The scholarly discovery of Zaydism

As a result of the geographical isolation of Yemen, the scholarly exploration of its political and intellectual history and of its rich manuscript holdings started later than was the case with most other parts of the Islamic world. Toward the end of the nineteenth century, a number of European explorers and merchants sojourned to Yemen where they brought together considerable collections of manuscripts that they later sold to European libraries. Mention should be made of the Austrian Eduard Glaser (1855–1908) who visited Yemen on four occasions between 1882 and 1894 and sold his nearly nine hundred manuscripts to the Königliche Bibliothek zu Berlin (now Staatsbibliothek zu Berlin), the British Museum in London, and the Austrian National Library in Vienna. The most significant collection of Yemeni manuscripts outside of Yemen (ca. 1,700 manuscripts) was purchased betwen 1906 and 1914 by the Biblioteca Ambrosiana in Milan. Important collections of Zaydi manuscripts from Yemen are also owned by Leiden University Library, the Bavarian State Library in Munich, the Biblioteca Apostolica Vaticana, Princeton University Library, and Yale University Library.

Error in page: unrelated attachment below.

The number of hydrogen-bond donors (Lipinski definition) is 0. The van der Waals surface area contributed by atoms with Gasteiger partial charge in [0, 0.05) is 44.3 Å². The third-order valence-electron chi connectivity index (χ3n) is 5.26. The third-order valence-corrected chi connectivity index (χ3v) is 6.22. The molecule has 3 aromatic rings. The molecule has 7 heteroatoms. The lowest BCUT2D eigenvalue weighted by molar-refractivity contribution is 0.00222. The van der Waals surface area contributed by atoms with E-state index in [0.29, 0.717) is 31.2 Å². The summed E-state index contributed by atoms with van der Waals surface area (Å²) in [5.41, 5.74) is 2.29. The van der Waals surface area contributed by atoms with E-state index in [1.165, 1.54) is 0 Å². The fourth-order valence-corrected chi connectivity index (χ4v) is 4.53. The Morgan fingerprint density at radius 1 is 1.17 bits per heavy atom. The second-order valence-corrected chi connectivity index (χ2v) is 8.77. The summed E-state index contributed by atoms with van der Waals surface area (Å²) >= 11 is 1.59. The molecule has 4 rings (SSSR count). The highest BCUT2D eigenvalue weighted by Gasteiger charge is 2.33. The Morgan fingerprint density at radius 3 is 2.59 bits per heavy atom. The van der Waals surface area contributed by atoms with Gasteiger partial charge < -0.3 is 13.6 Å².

On the basis of the European collections of Yemeni manuscripts, it was mostly German and Italian Arabists who initiated the scholarly investigation of Zaydism during the early decades of the twentieth century. The German scholar Rudolf Strothmann (1877–1960) began to study the holdings of the Berlin Glaser collections during a visit to the city in October 1908, and his rich scholarly output on Zaydism (published between 1910 and 1923) laid the foundation for what was then an entirely new field of study. Dutch scholars were also engaged in Zaydi studies, as were Italian Arabists, who had the largest collection of Yemeni manuscripts at their disposal: Eugenio Griffini (1878–1925), Ignazio di Matteo (1872–1948), Michelangelo Guidi (1886–1946), and Renato Traini (1923–2014). Strothmann's erstwhile student, Wilferd Madelung, provides in his seminal 1965 book Der Imam al-Qāsim ibn Ibrāhīm und die Glaubenslehre der Zaiditen an unsurpassed analysis of the doctrinal developments of the Zaydis from the time of Imam al-Qāsim b. Ibrāhīm (d. 860) until ʿAbd Allāh b. Zayd al-ʿAnsī (d. 1269). Over the past decade, a number of Madelung's students and other Western scholars have continued to developed the field of Zaydi studies.5  Yemeni scholars also contributed to advancing our knowledge of the political and intellectual history of Zaydism in Yemen, among them Ismāʿīl b. ʿAlī l-Akwaʿ (1920–2008).Outside of Yemen, Egyptian scholars have contributed significantly to furthering the scholarly study of Zaydism.7